This in turn allows the team to evolve and so we saw the introduction of the arrowhead wedge formation when the haka was being performed. Embracing biculturalism has allowed the spirit of the team to continue to develop and grow,
Symbolically the message the wedge sent was profound, the sense of unity behind the leader and the feeling of a collective strength was palpable.
On the same way schools are richer if they embrace diversity. We are all stronger if every individual in our school can stand, be respected, appreciated and succeed as who they are.
6. Providing leadership opportunities.
There is a difference between being a leader and having leadership qualities. Hansen and Mc Caw are outstanding leaders. They lead by example and with a deep and ressuring calmness and they are a unique combination of qualities. We cannot all be leaders but we can all develop leadership qualities. Sam Cane was obviously being nurtured and developed as a future leader during this campaign and this was done in a supportive environment. He was given a taste of captaincy and was supported when he faced the media. The world cup for him was as much about his development as a leader as it was about his skills on the field. The number of players who fronted media sessions was an example of how leadership qualities can be developed without trying to turn out a huge group of leaders. What you do get though is an empowering of individuals who can step up and take responsibility when they need to.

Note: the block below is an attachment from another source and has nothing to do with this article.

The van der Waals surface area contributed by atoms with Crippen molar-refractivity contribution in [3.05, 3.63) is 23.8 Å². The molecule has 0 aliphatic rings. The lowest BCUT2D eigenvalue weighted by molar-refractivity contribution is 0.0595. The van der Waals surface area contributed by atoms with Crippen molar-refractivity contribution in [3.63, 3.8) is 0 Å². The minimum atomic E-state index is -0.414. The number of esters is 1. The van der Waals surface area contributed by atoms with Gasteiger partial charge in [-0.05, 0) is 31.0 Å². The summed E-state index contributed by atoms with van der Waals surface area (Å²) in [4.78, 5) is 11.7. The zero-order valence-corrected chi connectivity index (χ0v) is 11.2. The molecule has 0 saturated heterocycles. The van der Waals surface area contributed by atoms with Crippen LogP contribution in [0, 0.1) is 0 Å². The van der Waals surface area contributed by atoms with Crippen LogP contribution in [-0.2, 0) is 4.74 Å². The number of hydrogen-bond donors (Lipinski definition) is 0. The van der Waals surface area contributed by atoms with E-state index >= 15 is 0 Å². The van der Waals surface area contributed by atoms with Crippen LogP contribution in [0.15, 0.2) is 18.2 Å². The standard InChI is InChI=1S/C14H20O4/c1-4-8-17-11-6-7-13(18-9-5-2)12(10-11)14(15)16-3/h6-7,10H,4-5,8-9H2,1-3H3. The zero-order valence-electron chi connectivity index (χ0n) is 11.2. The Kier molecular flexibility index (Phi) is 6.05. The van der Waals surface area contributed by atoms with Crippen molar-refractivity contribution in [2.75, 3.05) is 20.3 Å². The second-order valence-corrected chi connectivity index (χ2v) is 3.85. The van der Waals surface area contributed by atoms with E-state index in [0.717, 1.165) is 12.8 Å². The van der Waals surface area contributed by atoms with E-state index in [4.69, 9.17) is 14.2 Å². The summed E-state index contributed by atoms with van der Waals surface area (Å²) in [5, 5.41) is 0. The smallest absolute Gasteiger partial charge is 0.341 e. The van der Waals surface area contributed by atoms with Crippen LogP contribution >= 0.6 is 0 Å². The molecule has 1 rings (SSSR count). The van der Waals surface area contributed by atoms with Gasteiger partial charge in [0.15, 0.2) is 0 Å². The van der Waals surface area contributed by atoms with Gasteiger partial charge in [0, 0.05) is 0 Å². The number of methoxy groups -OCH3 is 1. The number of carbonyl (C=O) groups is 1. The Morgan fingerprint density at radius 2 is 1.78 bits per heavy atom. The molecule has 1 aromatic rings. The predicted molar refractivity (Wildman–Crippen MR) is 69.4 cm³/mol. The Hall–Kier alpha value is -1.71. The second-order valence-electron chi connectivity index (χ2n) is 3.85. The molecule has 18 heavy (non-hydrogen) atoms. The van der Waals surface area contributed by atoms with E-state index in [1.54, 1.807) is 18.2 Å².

Schools can also develop leadership qualities to empower our children to have the confidence and skills to accept challenges and responsibilities when and where they are needed.
7. Pride
It is stating the obvious to say that there was a genuine pride displayed by all members of the All Blacks but it was not just a pride of individual achievement as a result of hard work but a pride of representing their country, the jersey, and the past. It was a pride that they were role models for the next generation. It was a pride in acknowledging and understanding the responsibility that they had to carry.
It is pride based on what has gone before and what will follow rather than a pride based solely on personal accomplishment. Surely this is the pride we want our children to develop. It can only grow if they are aware of the lessons from the past and the possibilities of the future.
8. Personal accountability
I guess as a result of all of this we arrive at a situation where, when an individual has to step up they have the confidence and support to do just that. So just when some of us thought the final was turning and drifting out of our control Dan Carter decided that enough was enough and he took control. All of his pride, skill, belief backed by the rest of his team came to the fore and he took control.
Not many of our children will play for the Silver Ferns or the All Blacks but we can strive to build in them the grit and self-belief that they can face their own challenges with that same determination.

Before anyone classifies me as just another over enthusiastic rugby fanatic let me assure you that I am not. I am passionate about the round ball code but who can fail to be inspired by the exploits of the All Blacks.